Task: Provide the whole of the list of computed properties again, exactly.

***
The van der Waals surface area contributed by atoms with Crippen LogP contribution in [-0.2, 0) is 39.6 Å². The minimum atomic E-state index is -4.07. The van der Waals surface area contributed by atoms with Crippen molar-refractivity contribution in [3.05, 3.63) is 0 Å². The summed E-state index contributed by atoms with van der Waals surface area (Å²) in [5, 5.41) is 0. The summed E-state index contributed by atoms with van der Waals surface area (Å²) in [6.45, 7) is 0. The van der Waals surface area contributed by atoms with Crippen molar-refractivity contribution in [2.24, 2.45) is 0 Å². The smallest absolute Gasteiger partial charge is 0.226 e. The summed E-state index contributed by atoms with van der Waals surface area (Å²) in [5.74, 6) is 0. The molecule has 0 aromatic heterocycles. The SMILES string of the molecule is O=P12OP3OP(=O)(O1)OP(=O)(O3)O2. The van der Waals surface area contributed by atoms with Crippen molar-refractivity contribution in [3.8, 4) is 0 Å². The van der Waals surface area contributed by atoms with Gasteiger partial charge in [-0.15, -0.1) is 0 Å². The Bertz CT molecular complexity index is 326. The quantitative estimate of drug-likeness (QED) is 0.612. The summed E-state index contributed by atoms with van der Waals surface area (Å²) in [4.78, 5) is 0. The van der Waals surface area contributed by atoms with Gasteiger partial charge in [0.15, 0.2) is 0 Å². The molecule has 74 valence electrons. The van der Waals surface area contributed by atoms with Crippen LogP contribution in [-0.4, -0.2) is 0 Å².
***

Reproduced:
The van der Waals surface area contributed by atoms with Crippen LogP contribution in [-0.2, 0) is 39.6 Å². The minimum atomic E-state index is -4.07. The van der Waals surface area contributed by atoms with Crippen molar-refractivity contribution in [3.05, 3.63) is 0 Å². The summed E-state index contributed by atoms with van der Waals surface area (Å²) in [5, 5.41) is 0. The summed E-state index contributed by atoms with van der Waals surface area (Å²) in [6.45, 7) is 0. The van der Waals surface area contributed by atoms with Crippen molar-refractivity contribution in [2.24, 2.45) is 0 Å². The smallest absolute Gasteiger partial charge is 0.226 e. The summed E-state index contributed by atoms with van der Waals surface area (Å²) in [5.74, 6) is 0. The molecule has 0 aromatic heterocycles. The SMILES string of the molecule is O=P12OP3OP(=O)(O1)OP(=O)(O3)O2. The van der Waals surface area contributed by atoms with Crippen molar-refractivity contribution in [3.8, 4) is 0 Å². The van der Waals surface area contributed by atoms with Gasteiger partial charge in [-0.15, -0.1) is 0 Å². The Bertz CT molecular complexity index is 326. The quantitative estimate of drug-likeness (QED) is 0.612. The summed E-state index contributed by atoms with van der Waals surface area (Å²) in [4.78, 5) is 0. The van der Waals surface area contributed by atoms with Gasteiger partial charge in [0.15, 0.2) is 0 Å². The molecule has 74 valence electrons. The van der Waals surface area contributed by atoms with Crippen LogP contribution in [-0.4, -0.2) is 0 Å².